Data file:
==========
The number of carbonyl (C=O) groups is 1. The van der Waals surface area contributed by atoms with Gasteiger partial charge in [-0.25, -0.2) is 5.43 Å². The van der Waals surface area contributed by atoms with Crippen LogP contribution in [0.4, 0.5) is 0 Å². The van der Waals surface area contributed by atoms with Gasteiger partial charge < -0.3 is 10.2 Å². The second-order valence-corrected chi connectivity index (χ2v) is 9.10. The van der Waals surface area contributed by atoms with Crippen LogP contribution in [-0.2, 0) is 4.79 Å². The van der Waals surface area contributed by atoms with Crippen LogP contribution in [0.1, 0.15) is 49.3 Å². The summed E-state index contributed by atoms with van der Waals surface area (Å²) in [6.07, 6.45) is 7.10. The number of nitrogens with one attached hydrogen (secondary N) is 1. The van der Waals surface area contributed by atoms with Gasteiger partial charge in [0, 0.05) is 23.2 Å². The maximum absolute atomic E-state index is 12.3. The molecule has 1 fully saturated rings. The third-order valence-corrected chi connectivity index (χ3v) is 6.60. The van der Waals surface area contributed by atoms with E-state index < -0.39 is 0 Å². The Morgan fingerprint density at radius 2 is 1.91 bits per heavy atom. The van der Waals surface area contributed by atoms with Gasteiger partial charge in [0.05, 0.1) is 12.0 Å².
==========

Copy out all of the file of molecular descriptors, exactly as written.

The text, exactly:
The number of carbonyl (C=O) groups is 1. The van der Waals surface area contributed by atoms with Gasteiger partial charge in [-0.25, -0.2) is 5.43 Å². The van der Waals surface area contributed by atoms with Crippen LogP contribution in [0.4, 0.5) is 0 Å². The van der Waals surface area contributed by atoms with Gasteiger partial charge < -0.3 is 10.2 Å². The second-order valence-corrected chi connectivity index (χ2v) is 9.10. The van der Waals surface area contributed by atoms with Crippen LogP contribution in [-0.2, 0) is 4.79 Å². The van der Waals surface area contributed by atoms with Crippen LogP contribution in [0.1, 0.15) is 49.3 Å². The summed E-state index contributed by atoms with van der Waals surface area (Å²) in [6.07, 6.45) is 7.10. The number of nitrogens with one attached hydrogen (secondary N) is 1. The van der Waals surface area contributed by atoms with Gasteiger partial charge in [0, 0.05) is 23.2 Å². The maximum absolute atomic E-state index is 12.3. The molecule has 1 fully saturated rings. The third-order valence-corrected chi connectivity index (χ3v) is 6.60. The van der Waals surface area contributed by atoms with E-state index < -0.39 is 0 Å². The Morgan fingerprint density at radius 2 is 1.91 bits per heavy atom. The van der Waals surface area contributed by atoms with Gasteiger partial charge in [0.05, 0.1) is 12.0 Å².